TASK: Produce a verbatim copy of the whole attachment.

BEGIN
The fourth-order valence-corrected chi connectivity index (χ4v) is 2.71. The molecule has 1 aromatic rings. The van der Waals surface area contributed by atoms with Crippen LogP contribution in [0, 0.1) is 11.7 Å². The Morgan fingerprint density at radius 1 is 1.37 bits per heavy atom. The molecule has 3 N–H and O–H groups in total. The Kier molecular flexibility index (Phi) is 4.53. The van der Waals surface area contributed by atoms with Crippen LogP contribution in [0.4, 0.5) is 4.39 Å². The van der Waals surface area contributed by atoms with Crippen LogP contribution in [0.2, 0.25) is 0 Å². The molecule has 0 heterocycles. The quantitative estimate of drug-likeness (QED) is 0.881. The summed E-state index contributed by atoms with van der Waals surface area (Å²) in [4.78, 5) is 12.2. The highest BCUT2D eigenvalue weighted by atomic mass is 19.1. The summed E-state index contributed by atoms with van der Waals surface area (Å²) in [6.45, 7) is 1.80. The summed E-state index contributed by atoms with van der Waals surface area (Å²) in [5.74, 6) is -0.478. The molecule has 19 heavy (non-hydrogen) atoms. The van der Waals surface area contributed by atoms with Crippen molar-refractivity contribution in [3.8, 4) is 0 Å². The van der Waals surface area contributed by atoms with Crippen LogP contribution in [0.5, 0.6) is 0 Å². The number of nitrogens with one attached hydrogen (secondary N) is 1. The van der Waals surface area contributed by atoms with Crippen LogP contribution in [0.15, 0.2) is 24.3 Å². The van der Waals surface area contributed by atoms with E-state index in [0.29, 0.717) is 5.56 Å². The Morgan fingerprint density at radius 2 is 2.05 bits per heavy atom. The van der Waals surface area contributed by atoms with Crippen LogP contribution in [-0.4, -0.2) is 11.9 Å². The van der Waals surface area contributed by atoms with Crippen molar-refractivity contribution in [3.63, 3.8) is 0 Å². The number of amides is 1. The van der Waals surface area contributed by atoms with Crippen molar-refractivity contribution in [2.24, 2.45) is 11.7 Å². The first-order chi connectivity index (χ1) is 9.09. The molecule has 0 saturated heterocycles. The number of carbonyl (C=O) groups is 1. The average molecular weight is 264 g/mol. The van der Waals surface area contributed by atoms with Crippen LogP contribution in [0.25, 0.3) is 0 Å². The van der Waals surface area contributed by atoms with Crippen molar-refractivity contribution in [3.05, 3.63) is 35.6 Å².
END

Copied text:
The fourth-order valence-corrected chi connectivity index (χ4v) is 2.71. The molecule has 1 aromatic rings. The van der Waals surface area contributed by atoms with Crippen LogP contribution in [0, 0.1) is 11.7 Å². The Morgan fingerprint density at radius 1 is 1.37 bits per heavy atom. The molecule has 3 N–H and O–H groups in total. The Kier molecular flexibility index (Phi) is 4.53. The van der Waals surface area contributed by atoms with Crippen LogP contribution in [0.4, 0.5) is 4.39 Å². The van der Waals surface area contributed by atoms with Crippen LogP contribution in [0.2, 0.25) is 0 Å². The molecule has 0 heterocycles. The quantitative estimate of drug-likeness (QED) is 0.881. The summed E-state index contributed by atoms with van der Waals surface area (Å²) in [4.78, 5) is 12.2. The highest BCUT2D eigenvalue weighted by atomic mass is 19.1. The summed E-state index contributed by atoms with van der Waals surface area (Å²) in [6.45, 7) is 1.80. The summed E-state index contributed by atoms with van der Waals surface area (Å²) in [5.74, 6) is -0.478. The molecule has 19 heavy (non-hydrogen) atoms. The van der Waals surface area contributed by atoms with Crippen molar-refractivity contribution in [3.8, 4) is 0 Å². The van der Waals surface area contributed by atoms with Crippen LogP contribution in [0.5, 0.6) is 0 Å². The number of nitrogens with one attached hydrogen (secondary N) is 1. The van der Waals surface area contributed by atoms with Crippen LogP contribution in [0.15, 0.2) is 24.3 Å². The van der Waals surface area contributed by atoms with E-state index in [0.29, 0.717) is 5.56 Å². The Morgan fingerprint density at radius 2 is 2.05 bits per heavy atom. The van der Waals surface area contributed by atoms with Crippen LogP contribution in [-0.4, -0.2) is 11.9 Å². The van der Waals surface area contributed by atoms with Crippen molar-refractivity contribution in [3.63, 3.8) is 0 Å². The number of amides is 1. The van der Waals surface area contributed by atoms with Crippen molar-refractivity contribution in [2.24, 2.45) is 11.7 Å². The first-order chi connectivity index (χ1) is 9.09. The molecule has 0 saturated heterocycles. The number of carbonyl (C=O) groups is 1. The average molecular weight is 264 g/mol. The van der Waals surface area contributed by atoms with Crippen LogP contribution in [0.25, 0.3) is 0 Å². The van der Waals surface area contributed by atoms with Crippen molar-refractivity contribution in [3.05, 3.63) is 35.6 Å².